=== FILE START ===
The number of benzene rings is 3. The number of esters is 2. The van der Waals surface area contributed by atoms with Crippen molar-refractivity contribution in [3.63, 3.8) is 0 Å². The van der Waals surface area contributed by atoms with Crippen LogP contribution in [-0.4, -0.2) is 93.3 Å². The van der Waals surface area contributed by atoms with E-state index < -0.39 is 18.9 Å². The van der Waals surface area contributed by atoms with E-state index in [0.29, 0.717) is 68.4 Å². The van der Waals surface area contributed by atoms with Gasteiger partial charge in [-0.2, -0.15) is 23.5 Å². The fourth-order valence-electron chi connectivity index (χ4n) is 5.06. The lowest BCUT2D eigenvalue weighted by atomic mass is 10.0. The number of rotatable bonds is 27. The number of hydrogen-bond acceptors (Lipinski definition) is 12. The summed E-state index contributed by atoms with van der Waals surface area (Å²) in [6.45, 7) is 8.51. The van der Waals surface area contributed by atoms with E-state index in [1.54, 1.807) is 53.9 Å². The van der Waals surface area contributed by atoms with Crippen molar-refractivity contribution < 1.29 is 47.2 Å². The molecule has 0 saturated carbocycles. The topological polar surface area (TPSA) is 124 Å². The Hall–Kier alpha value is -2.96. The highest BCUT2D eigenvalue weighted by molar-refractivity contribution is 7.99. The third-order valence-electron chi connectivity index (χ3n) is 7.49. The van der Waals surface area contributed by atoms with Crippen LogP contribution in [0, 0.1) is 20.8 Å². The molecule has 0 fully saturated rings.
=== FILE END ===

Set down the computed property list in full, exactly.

The number of benzene rings is 3. The number of esters is 2. The van der Waals surface area contributed by atoms with Crippen molar-refractivity contribution in [3.63, 3.8) is 0 Å². The van der Waals surface area contributed by atoms with Crippen LogP contribution in [-0.4, -0.2) is 93.3 Å². The van der Waals surface area contributed by atoms with E-state index < -0.39 is 18.9 Å². The van der Waals surface area contributed by atoms with E-state index in [0.29, 0.717) is 68.4 Å². The van der Waals surface area contributed by atoms with Gasteiger partial charge in [-0.2, -0.15) is 23.5 Å². The fourth-order valence-electron chi connectivity index (χ4n) is 5.06. The lowest BCUT2D eigenvalue weighted by atomic mass is 10.0. The number of rotatable bonds is 27. The number of hydrogen-bond acceptors (Lipinski definition) is 12. The summed E-state index contributed by atoms with van der Waals surface area (Å²) in [6.45, 7) is 8.51. The van der Waals surface area contributed by atoms with E-state index in [1.54, 1.807) is 53.9 Å². The van der Waals surface area contributed by atoms with Crippen molar-refractivity contribution < 1.29 is 47.2 Å². The molecule has 0 saturated carbocycles. The topological polar surface area (TPSA) is 124 Å². The Hall–Kier alpha value is -2.96. The highest BCUT2D eigenvalue weighted by molar-refractivity contribution is 7.99. The third-order valence-electron chi connectivity index (χ3n) is 7.49. The van der Waals surface area contributed by atoms with Crippen LogP contribution in [0, 0.1) is 20.8 Å². The molecule has 0 fully saturated rings.